Securing Unsecured Creditors in Arbitrations – An IBC Perspective

Can an award holder receive payments against the Section 9 Security despite an order of moratorium against the award debtor/ corporate debtor?
Ashish Bhan, Ketan Gaur, Aayush Mitruka
Ashish Bhan, Ketan Gaur, Aayush Mitruka

It is not uncommon for parties to an arbitration to secure (or at least attempt to secure) amounts involved in arbitration from a “Court” under Section 9 of the Arbitration and Conciliation Act, 1996 (Arbitration Act).This can be done by way of deposits in an interest-bearing account maintained by such Court or by furnishing bank guarantees and/or similar instruments (Section 9 Security).

The Section 9 Security is intended to smoothen the process of enforcement of awards in India which process is otherwise fraught with difficulties and is often seen as an arduous battle in the recovery of proceeds.While these protective orders are obtained in the usual course to secure a party against all future contingencies, the effectiveness of such orders in a situation where the award debtor is roped into insolvency before the award is enforced against such security is debatable.

It is a settled position that an arbitral award (or for that matter, a court decree) passed against the corporate debtor would be rendered incapable of execution once a moratorium order comes into effect under Section 14 of the Insolvency and Bankruptcy Code, 2016 (IBC). However, the question that begs to be answered is whether the moratorium would also extend to Section 9 Security? That is, whether an award holder would be able to receive payments against the Section 9 Security despite an order of moratorium against the award debtor/ corporate debtor?

Some indicative precedents

Nahar Builders Case

The Bombay High Court’s decision in Nahar Builders Ltd. v. Housing Development and Infrastructure Ltd (HDIL) sheds some light on this. Nahar Builders was able to secure an amount of INR 80 million from HDIL by way of a Court deposit in proceedings under Section 9 of the Arbitration Act. This order was made subject to the outcome of the arbitration. Ultimately, a money award was passed in favor of Nahar Builders. However, after the award was pronounced, an insolvency application came to be admitted against HDIL and a moratorium order was in effect. When Nahar Builders moved an application for withdrawing the secured amount, it met with opposition from HDIL that the Section 9 Security cannot be enforced against Nahar Builders in view of the moratorium. HDIL argued that the security amount is the “property” of the corporate debtor within the meaning of Section 14 of the IBC and would be beyond the reach of the award holder given the moratorium. However, the Bombay High Court rejected this argument and held that:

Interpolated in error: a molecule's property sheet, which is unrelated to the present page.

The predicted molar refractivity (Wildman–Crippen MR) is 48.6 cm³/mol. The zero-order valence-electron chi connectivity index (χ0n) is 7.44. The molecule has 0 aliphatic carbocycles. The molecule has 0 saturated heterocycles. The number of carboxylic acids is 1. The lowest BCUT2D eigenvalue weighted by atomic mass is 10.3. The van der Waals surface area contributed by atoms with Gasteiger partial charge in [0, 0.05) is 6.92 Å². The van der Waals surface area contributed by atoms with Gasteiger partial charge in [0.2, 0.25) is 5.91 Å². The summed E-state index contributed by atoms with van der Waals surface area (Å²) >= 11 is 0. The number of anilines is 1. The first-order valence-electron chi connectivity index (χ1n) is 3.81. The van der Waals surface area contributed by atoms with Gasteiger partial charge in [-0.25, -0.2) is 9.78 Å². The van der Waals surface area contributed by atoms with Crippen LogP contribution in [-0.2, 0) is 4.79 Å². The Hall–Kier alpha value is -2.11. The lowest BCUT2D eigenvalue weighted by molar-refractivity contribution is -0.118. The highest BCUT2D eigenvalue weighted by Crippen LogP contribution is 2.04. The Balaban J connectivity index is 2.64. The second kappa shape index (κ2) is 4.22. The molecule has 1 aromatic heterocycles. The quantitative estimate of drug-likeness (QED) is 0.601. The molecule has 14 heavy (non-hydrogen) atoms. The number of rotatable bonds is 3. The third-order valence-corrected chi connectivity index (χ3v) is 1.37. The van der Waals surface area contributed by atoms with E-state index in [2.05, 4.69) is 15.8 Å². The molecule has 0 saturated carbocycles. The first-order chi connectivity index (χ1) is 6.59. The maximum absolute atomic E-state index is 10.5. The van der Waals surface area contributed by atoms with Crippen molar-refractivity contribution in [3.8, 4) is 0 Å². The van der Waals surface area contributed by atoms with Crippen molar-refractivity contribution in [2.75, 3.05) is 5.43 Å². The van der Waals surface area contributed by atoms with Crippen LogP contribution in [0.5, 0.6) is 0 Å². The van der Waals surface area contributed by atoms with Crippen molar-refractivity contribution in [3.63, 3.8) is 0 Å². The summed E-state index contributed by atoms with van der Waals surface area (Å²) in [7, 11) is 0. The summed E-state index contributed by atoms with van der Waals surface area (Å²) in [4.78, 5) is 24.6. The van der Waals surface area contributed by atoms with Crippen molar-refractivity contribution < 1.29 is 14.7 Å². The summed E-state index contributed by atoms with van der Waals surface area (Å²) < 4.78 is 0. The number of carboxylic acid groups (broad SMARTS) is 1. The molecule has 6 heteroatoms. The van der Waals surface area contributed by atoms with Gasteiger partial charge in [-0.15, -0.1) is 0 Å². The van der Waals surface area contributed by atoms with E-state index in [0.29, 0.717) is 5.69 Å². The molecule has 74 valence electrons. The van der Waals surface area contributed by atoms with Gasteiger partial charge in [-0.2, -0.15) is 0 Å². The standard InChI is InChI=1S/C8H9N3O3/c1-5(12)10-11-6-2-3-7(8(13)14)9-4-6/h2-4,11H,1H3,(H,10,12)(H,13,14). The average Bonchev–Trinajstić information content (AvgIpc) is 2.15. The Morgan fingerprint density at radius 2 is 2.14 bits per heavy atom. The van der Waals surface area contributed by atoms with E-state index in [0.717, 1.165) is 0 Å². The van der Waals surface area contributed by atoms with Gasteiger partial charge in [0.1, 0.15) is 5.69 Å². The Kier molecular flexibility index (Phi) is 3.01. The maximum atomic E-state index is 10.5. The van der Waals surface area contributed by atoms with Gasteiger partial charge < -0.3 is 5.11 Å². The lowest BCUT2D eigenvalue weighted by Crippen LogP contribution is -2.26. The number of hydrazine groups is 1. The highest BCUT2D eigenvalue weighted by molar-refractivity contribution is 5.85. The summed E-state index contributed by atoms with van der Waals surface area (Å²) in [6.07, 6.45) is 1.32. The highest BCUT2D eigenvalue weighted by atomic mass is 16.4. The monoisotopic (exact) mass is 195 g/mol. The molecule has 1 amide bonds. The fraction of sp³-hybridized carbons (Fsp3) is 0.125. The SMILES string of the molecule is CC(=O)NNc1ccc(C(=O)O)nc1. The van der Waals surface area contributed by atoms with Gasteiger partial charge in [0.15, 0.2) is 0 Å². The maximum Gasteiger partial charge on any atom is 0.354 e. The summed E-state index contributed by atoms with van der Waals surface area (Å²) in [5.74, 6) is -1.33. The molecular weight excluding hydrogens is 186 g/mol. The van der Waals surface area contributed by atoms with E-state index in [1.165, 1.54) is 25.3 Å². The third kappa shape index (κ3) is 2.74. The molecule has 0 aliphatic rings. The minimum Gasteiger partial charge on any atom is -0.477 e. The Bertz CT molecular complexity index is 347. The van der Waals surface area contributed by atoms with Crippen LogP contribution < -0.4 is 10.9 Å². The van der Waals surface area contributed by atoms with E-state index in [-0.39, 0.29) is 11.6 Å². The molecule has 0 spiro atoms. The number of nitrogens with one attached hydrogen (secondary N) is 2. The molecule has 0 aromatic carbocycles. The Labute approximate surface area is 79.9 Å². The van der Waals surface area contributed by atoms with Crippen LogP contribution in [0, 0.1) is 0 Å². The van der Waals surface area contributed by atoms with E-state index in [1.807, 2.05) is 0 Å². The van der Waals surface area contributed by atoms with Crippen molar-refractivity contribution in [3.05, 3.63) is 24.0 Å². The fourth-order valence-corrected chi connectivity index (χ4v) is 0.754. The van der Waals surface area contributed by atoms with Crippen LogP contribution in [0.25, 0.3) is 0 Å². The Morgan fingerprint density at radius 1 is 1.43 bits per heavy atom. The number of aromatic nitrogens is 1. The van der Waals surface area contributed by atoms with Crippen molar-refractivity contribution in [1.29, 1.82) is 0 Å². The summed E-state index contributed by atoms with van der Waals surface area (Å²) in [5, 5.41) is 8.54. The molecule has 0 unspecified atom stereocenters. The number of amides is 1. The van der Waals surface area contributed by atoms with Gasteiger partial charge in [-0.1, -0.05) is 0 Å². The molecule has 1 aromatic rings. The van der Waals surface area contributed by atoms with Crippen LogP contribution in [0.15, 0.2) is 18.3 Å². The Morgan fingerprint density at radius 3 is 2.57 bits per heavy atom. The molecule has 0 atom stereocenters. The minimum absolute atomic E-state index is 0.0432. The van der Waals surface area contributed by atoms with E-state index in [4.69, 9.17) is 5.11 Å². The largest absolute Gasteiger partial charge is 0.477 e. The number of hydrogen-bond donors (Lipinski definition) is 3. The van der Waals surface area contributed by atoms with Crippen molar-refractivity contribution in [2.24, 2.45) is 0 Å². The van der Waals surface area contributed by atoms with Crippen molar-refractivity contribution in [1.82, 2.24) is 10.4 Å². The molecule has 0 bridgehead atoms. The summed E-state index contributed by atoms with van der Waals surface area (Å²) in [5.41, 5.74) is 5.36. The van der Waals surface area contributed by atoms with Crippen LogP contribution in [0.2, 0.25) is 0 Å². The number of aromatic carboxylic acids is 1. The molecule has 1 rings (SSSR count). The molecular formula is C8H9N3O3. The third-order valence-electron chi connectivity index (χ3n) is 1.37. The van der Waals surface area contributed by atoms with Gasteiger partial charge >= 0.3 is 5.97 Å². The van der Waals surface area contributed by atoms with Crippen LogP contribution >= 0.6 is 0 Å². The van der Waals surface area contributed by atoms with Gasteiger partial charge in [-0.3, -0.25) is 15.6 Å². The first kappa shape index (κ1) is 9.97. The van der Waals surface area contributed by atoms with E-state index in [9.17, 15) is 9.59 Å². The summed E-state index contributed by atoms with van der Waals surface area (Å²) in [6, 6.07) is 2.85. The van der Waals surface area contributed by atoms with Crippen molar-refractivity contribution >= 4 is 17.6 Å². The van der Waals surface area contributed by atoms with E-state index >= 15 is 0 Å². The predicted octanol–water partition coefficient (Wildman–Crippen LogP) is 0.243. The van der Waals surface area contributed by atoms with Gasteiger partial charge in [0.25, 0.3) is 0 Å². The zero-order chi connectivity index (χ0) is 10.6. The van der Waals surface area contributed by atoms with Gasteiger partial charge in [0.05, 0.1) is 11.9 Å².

“7. [..] Once an amount is deposited in this Court, it is placed beyond the reach of either party without permission of the Court. It is, therefore, not 'the property' of either party pending an adjudication as to entitlement by the Court. Once the Arbitrator held that it was Nahar Builders that was entitled to this amount, and that award became enforceable as a decree of this court, then no question remained of the amount being claimed by HDIL. In another manner of speaking, from the time the deposit was made until the time withdrawal is ordered, that amount is not the property of either party to the dispute.

The Bombay High Court was also of the view that an application for withdrawal/ disbursement of money would not amount to a suit, proceeding or execution within the meaning of Section 14(1)(a) of the IBC. It, therefore, allowed the application filed by Nahar Builders and passed an order for disbursement of the deposited money.

Morgan Securities Case

However, the Delhi High Court has taken a somewhat different position in Morgan Securities and Credits Pvt. Ltd. (Morgan Securities) v. Videocon Industries Ltd. (Videocon). In that, a money award came to be passed in favour of Morgan Securities. Videocon challenged the award under Section 34 of the Arbitration Act. During the pendency of the challenge proceedings, Morgan Securities had also obtained an order under Section 9 of the Arbitration Act directing Videocon to deposit a bank guarantee of INR 200 million in favour of the Delhi High Court’s Registrar. This bank guarantee was subsequently directed to be encashed and the amount was to be deposited in the bank account maintained by the Delhi High Court. However, before the challenge to the arbitral award came to be rejected, insolvency proceedings came to be admitted against Videocon and a moratorium order was also in play.